Turkish President Recep Tayyip Erdogan’s AKP Party-led alliance won the municipal elections by 51 percent on March 31. The elections were seen as a referendum on Mr Erdogan’s leadership following an economic downturn in Turkey. The secularist opposition CHP party claimed victories in the capital Ankara, Izmir, and in Istanbul, where Mr Erdogan had once been mayor.
But an AKP representative on the electoral board, Recep Ozel, said the vote was invalid, as some electoral officials were not civil servants and some result papers had not been signed.
A re-run in Istanbul will take place on June 23. which has sparked criticism from the European Union and leading member states.
Hundreds of people protested in many districts across Istanbul on Monday by banging pots and pans and shouting anti-government chants.
Mr Verhofstadt, the Belgian leader of the liberal group in the European parliament, said this decision showed Turkey was “drifting towards a dictatorship”.
He added the re-run threatened to make continuing EU accession talks “impossible”.
Mr Verhofstadt wrote on Twitter: “This outrageous decision highlights how [President Recep Tayyip] Erdogan’s Turkey is drifting towards a dictatorship.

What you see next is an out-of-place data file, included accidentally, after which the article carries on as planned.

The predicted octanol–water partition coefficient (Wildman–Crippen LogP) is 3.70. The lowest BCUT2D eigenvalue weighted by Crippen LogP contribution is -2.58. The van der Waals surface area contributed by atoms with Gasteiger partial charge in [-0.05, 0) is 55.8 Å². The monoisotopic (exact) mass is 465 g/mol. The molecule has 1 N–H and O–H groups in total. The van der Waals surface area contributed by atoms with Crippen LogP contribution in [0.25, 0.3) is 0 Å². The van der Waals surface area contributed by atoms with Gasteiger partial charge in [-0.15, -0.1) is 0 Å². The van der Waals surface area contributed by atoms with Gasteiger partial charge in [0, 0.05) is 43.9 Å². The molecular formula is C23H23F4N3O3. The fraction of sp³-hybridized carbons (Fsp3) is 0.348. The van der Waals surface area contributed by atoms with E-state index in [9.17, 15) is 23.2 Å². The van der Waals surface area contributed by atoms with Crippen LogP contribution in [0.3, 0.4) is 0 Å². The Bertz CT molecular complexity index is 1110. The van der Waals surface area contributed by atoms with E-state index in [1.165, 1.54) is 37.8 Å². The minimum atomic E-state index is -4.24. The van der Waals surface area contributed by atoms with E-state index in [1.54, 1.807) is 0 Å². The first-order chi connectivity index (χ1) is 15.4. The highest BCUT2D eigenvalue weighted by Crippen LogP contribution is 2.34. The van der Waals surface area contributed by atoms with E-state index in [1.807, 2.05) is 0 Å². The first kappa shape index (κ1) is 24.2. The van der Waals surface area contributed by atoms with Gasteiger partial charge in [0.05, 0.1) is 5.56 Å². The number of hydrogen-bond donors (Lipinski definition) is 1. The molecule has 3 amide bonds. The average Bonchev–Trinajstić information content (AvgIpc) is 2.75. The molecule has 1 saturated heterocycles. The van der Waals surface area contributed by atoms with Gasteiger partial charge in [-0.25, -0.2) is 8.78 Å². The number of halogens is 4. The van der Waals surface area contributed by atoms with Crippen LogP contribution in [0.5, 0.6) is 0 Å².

“Under such leadership, accession talks are impossible. Full support to the Turkish people protesting for their democratic rights and for a free and open Turkey!”
But Dan Hannan, a British conservative MEP, responded by calling his condemnation a “double standard” on Brexit in Brussels.
He tweeted: “Holding a second vote in Turkey is ‘dictatorship’. But holding a second vote in the UK is democracy?
“My point is about the double standard in Brussels,not about whether the Istanbul election should be re-run.
“For what it’s worth though, I am, as British Conservatives traditionally were, deeply Turcophile.”
Prime Minister Theresa May’s withdrawal deal between the UK and the EU has been rejected by MPs three times, meaning Brexit will now be delayed until October 31.
This has resulted in supporters of a second Brexit referendum arguing British voters should have a say on the final deal between the UK and Brussels.
An EU spokesperson called for Turkey’s electoral body to explain the decision to re-run “without delay”.
The EU’s diplomatic chief, Federica Mogherini, said in a statement: “Ensuring a free, fair and transparent election process is essential to any democracy and is at the heart of the European Union’s relations with Turkey.”
Opposition candidate Ekrem Imamoglu won the mayoral election but has now been stripped of his duties.
He described this as “treacherous” and his CHP party has accused election authorities of “bowing to pressure” from Mr Erdogan.